Sri Lanka holds road shows in India to attract visitors to restore tourism sector

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Sri Lanka will hold road shows in five key Indian cities to attract more visitors from its populous northern neighbor in a bid to bring more foreign currency into the crisis-hit island, its tourism minister said on Wednesday.

Known for its rolling hills, pristine beaches and laidback seaside towns, Sri Lanka is grappling with its worst financial crisis in seven decades, partly triggered by economic mismanagement and the COVID-19 pandemic, which wiped out its lucrative tourism industry.

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The country of 22 million people is now without enough foreign currency to import even essentials, leading to shortages of medicine, food, and fuel.

Despite the turmoil, Sri Lanka has seen a steady trickle of 61,951 Indian tourists -- the most from any foreign country -- in the first five months of this year, and the government is keen to bring in more Indians.

“Sri Lanka must have tourism revenue if it is to emerge from this crisis. That is essential,” Tourism Minister Harin Fernando told reporters.

Sri Lanka's tourism ministry will hold road shows in five major Indian cities, seeking to draw business and leisure travellers, besides destination weddings, Fernando said.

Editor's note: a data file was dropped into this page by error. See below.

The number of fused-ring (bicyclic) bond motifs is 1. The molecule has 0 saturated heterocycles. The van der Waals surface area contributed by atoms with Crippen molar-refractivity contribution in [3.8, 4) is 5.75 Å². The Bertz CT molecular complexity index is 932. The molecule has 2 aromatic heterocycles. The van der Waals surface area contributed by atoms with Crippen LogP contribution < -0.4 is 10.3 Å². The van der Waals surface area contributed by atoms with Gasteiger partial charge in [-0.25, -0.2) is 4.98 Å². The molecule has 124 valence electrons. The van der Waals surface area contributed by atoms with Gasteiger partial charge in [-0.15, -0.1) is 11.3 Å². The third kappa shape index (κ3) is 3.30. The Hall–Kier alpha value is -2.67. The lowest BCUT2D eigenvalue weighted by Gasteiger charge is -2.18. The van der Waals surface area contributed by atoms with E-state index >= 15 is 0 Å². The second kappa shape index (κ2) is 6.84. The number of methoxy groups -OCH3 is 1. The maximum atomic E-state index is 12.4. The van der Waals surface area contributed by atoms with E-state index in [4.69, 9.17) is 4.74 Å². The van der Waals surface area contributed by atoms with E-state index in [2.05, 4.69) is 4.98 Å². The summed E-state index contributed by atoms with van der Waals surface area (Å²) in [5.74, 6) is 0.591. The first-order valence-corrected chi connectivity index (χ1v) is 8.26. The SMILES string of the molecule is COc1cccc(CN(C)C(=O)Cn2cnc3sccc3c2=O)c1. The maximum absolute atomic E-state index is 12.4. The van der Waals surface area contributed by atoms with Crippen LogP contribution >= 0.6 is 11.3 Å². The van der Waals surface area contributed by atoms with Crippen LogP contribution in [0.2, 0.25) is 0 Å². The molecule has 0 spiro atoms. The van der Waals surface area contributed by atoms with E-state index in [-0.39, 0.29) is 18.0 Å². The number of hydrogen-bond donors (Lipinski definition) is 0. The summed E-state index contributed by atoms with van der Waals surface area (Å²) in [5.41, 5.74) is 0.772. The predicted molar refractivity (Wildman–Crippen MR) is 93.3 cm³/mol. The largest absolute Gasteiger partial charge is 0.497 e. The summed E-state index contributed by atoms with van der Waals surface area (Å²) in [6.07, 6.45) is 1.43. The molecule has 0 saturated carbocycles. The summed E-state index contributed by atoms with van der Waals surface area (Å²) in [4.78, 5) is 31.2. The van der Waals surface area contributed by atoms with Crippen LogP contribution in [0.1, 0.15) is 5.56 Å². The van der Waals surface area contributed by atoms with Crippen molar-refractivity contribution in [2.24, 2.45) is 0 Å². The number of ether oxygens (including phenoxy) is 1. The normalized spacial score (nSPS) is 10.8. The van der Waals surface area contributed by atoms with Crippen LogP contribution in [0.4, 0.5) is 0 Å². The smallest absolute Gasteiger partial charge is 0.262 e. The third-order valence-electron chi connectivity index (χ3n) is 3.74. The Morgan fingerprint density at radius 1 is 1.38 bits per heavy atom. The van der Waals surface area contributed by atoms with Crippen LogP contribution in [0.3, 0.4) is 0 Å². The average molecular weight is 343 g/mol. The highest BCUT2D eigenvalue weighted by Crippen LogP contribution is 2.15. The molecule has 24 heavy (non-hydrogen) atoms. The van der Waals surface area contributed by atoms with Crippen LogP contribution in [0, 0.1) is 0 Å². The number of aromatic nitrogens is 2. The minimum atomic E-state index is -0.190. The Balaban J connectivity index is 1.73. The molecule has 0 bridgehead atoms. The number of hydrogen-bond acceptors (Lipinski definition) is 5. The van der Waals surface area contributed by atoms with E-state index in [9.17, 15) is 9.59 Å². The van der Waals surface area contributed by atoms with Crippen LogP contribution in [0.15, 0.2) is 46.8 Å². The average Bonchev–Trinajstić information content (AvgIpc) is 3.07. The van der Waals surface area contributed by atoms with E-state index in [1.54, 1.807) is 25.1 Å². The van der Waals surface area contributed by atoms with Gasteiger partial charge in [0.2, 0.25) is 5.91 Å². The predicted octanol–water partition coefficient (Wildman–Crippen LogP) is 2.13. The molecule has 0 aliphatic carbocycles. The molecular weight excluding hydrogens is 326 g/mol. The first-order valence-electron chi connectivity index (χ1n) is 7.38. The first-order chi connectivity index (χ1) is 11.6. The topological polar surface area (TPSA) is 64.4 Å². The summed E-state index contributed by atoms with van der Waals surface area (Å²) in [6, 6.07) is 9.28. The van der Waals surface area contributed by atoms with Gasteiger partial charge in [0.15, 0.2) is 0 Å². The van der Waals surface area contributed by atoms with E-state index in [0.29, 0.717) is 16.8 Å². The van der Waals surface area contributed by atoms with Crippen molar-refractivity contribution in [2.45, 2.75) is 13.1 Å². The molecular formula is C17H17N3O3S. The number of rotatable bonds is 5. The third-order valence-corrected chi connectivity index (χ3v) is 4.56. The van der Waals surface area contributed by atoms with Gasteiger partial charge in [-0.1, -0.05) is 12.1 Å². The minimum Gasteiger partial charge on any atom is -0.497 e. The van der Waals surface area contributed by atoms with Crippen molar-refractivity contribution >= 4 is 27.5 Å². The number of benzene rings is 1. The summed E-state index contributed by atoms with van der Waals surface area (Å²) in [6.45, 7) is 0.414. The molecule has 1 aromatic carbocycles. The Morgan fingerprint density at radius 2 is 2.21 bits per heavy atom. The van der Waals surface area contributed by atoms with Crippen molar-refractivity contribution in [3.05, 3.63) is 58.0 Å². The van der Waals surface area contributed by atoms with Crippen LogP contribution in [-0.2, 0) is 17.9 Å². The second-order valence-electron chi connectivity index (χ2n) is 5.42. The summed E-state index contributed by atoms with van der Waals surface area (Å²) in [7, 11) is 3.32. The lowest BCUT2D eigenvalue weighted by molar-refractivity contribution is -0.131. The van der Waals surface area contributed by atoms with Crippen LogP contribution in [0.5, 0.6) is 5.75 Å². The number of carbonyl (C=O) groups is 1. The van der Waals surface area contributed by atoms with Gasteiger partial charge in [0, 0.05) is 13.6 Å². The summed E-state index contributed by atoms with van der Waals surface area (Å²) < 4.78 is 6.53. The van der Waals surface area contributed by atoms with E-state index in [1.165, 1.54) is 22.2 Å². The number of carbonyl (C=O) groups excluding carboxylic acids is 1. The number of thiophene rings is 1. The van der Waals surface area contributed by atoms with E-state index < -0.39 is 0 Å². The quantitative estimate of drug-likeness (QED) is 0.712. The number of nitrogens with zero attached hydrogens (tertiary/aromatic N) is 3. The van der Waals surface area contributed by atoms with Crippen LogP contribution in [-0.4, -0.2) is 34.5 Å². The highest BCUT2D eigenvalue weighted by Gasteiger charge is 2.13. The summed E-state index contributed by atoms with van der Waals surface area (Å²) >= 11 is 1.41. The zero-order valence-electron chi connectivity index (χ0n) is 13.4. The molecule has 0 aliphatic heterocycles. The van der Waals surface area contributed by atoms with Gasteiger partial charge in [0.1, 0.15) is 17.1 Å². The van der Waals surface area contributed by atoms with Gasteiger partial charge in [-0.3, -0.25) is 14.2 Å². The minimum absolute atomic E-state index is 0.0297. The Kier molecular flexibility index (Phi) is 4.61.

“India is a very important market for us,” he said.

Fernando said he hoped the country would end the year with around one million tourists, compared to less than 200,000 arrivals last year, even though some countries, including
Britain, have issued advisories asking citizens to only undertake essential travel to Sri Lanka.

“We are confident the winter season will be good,” Fernando said.

Running out of fuel, Sri Lanka has extended a countrywide school shutdown and asked public employees to work from home.

The country will present its debt restructuring plan to the International Monetary Fund (IMF) in August, a crucial step for securing a possible $3 billion program to put the economy back
on track.

Read more: Sri Lanka plans donor conference with China, India and Japan as economic crisis bites

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